Finally, for Culture, the intelligence system is your feet. There is simply no substitute for walking around and talking with you employees. But for the first three, search-driven research is a powerful tool to keep the CEO and executive team on top of the strategic areas that drive the business.
Wednesday, March 26, 2008
Fascinating paper just published - The Impact of Blog Recommendations on Security Prices and Trading Volumes.
The conclusion is that some blogs can and do move the market. A few telling points, as summarized by the CXO Advisory group:
The long (short) recommendations of bloggers appear consistent with contrarian (momentum) strategies.
Blog buy and sell recommendations on average exhibit some value, with considerable variation among blogs.
Cumulative abnormal returns for long (short) recommendations over the 20 trading days following blog publication are positive and significant (negative but not significant).
Recommended buys (sells) generate an average abnormal return of +0.4% (-1.8%) in the two trading days immediately following publication, with 54% (66%) of the two-day returns positive (negative).
The recommendations of the best (worst) performing blog generate an average cumulative abnormal two-day return of +10% (-7.4%), based on eight (just two) recommendations.
Blog readers appear to react more strongly to:
Recommendations from bloggers with graduate degrees in finance or economics.
Bloggers mostly echo information already available in the media, but market reactions suggest some uniqueness of information/analysis and/or distribution channel.
The absence of price reversals in the twenty days following publication support the hypothesis that blogs offer genuine information.
Now consider how the FirstRain customer base uses blogs (our financial services customers are 50% hedge funds, 50% institutions). We cover all types of information from the web but blogs are always a talking point as we set up a customer configuration.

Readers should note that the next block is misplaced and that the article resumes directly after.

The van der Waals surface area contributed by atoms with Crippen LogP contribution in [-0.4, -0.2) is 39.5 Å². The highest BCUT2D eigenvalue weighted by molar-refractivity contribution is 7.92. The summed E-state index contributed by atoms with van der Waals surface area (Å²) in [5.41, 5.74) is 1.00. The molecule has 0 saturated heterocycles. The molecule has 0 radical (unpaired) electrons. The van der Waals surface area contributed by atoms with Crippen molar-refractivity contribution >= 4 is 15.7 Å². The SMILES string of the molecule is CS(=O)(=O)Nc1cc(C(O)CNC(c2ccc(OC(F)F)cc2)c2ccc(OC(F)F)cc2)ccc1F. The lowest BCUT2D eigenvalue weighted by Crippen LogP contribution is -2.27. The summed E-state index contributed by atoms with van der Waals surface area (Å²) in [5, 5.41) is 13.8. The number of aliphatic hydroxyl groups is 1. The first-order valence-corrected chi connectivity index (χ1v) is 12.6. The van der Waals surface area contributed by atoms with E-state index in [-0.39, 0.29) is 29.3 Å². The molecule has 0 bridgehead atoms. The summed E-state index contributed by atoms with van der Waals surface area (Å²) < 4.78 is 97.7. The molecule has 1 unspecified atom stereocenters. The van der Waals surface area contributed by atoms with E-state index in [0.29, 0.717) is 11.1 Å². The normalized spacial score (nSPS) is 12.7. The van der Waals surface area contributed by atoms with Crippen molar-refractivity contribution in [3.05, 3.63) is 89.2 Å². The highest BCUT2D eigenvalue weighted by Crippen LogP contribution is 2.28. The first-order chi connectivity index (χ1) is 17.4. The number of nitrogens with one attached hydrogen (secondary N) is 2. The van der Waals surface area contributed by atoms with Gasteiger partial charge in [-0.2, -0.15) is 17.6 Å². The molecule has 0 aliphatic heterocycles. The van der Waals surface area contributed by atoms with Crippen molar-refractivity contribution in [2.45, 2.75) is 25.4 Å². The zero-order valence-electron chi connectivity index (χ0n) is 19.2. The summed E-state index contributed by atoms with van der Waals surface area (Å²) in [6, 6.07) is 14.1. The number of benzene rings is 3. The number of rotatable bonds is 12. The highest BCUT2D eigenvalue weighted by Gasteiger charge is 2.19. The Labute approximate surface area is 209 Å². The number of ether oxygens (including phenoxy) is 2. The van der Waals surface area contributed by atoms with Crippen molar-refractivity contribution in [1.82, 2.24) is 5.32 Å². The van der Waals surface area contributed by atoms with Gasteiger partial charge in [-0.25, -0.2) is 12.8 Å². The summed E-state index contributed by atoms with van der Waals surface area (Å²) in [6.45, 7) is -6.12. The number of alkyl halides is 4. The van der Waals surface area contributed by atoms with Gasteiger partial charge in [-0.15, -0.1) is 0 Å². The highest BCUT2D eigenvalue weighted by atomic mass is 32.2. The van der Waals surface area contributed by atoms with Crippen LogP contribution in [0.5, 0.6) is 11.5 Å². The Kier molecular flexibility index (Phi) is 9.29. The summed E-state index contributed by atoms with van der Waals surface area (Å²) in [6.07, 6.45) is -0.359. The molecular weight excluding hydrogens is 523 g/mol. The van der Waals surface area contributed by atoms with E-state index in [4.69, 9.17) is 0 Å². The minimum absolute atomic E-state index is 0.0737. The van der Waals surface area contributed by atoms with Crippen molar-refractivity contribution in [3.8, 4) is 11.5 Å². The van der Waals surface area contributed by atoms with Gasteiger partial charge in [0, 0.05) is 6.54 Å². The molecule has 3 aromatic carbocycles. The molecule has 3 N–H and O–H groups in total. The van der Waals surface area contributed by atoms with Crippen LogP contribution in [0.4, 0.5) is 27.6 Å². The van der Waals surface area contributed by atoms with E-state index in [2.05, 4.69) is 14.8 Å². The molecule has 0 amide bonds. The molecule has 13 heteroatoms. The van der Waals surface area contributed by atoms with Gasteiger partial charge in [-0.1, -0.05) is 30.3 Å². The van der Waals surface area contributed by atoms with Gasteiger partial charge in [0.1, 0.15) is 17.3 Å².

- 10% of our customers are aggressively focused on mining ideas and questions out of industry or geography specific blogs
- 30% of our customers identify blogs as a key component of the valuable data and perspective on the web
- 50% of our customers are suspicious of blogs - concerned that they are not valuable but watching them to learn
- 10% of our customers ask us not to include blog results
As blogs continue to grow and change, and as traditional publishing continues to decline in the face of fast-paced web publishing, savvy investors are learning how to use the new media.
Tuesday, March 25, 2008
Yes, it's cheesy, but.... The FirstRain California team went bowling last week to blow off steam from the intense pace of technology development we're in - and my team won! No, there was no corruption involved but it turned out that I had two ringers from IT on my team. And YY (my COO) won a T-shirt for a special strike.
Monday, March 24, 2008
There's a rich article on this issue in this month's Portfolio.com - called Sexism.
Some fascinating statistics
- the gap between men and women's pay improved over the last 25 years, but it slipped back in 2006 and women's pay is still only 78.7% of men's
- only 14.8% of Fortune 500 board seats are held by women and it's been flat for 3 years
- the number of female corporate officers at the Fortune 500 companies has dropped in each of the past 3 years